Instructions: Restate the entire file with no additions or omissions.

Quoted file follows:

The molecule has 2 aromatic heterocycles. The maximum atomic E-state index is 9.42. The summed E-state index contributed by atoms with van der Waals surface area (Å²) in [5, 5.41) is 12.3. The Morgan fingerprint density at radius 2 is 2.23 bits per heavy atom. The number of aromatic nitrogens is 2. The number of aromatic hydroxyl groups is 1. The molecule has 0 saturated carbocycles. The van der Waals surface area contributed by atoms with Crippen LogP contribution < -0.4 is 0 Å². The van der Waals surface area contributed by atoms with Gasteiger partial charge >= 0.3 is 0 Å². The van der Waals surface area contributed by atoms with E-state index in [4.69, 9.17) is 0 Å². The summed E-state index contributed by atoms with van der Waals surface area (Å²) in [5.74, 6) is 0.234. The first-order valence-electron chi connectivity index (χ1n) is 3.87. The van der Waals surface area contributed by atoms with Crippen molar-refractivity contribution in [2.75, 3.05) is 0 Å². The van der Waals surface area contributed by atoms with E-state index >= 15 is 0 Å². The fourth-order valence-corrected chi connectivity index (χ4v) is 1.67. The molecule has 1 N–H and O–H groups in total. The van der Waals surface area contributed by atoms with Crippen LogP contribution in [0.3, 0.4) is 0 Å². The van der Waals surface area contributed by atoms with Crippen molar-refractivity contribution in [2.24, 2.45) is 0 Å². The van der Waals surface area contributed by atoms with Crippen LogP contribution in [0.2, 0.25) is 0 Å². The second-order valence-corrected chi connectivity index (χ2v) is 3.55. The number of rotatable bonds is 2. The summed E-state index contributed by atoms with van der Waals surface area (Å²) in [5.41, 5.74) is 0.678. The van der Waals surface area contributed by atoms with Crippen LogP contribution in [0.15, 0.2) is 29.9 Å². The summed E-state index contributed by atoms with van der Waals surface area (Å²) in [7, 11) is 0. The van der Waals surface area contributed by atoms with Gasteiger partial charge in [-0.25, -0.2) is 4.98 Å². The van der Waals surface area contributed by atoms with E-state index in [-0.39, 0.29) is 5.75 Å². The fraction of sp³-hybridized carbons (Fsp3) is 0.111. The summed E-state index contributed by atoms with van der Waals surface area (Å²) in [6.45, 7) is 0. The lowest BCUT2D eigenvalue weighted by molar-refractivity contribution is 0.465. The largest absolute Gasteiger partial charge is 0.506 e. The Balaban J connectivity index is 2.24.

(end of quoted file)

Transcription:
The molecule has 2 aromatic heterocycles. The maximum atomic E-state index is 9.42. The summed E-state index contributed by atoms with van der Waals surface area (Å²) in [5, 5.41) is 12.3. The Morgan fingerprint density at radius 2 is 2.23 bits per heavy atom. The number of aromatic nitrogens is 2. The number of aromatic hydroxyl groups is 1. The molecule has 0 saturated carbocycles. The van der Waals surface area contributed by atoms with Crippen LogP contribution < -0.4 is 0 Å². The van der Waals surface area contributed by atoms with Gasteiger partial charge >= 0.3 is 0 Å². The van der Waals surface area contributed by atoms with E-state index in [4.69, 9.17) is 0 Å². The summed E-state index contributed by atoms with van der Waals surface area (Å²) in [5.74, 6) is 0.234. The first-order valence-electron chi connectivity index (χ1n) is 3.87. The van der Waals surface area contributed by atoms with Crippen molar-refractivity contribution in [2.75, 3.05) is 0 Å². The van der Waals surface area contributed by atoms with E-state index >= 15 is 0 Å². The fourth-order valence-corrected chi connectivity index (χ4v) is 1.67. The molecule has 1 N–H and O–H groups in total. The van der Waals surface area contributed by atoms with Crippen LogP contribution in [0.3, 0.4) is 0 Å². The van der Waals surface area contributed by atoms with Crippen molar-refractivity contribution in [2.24, 2.45) is 0 Å². The van der Waals surface area contributed by atoms with Crippen LogP contribution in [0.2, 0.25) is 0 Å². The second-order valence-corrected chi connectivity index (χ2v) is 3.55. The number of rotatable bonds is 2. The summed E-state index contributed by atoms with van der Waals surface area (Å²) in [5.41, 5.74) is 0.678. The van der Waals surface area contributed by atoms with Crippen LogP contribution in [0.15, 0.2) is 29.9 Å². The summed E-state index contributed by atoms with van der Waals surface area (Å²) in [7, 11) is 0. The van der Waals surface area contributed by atoms with Gasteiger partial charge in [-0.25, -0.2) is 4.98 Å². The van der Waals surface area contributed by atoms with E-state index in [-0.39, 0.29) is 5.75 Å². The fraction of sp³-hybridized carbons (Fsp3) is 0.111. The summed E-state index contributed by atoms with van der Waals surface area (Å²) in [6.45, 7) is 0. The lowest BCUT2D eigenvalue weighted by molar-refractivity contribution is 0.465. The largest absolute Gasteiger partial charge is 0.506 e. The Balaban J connectivity index is 2.24.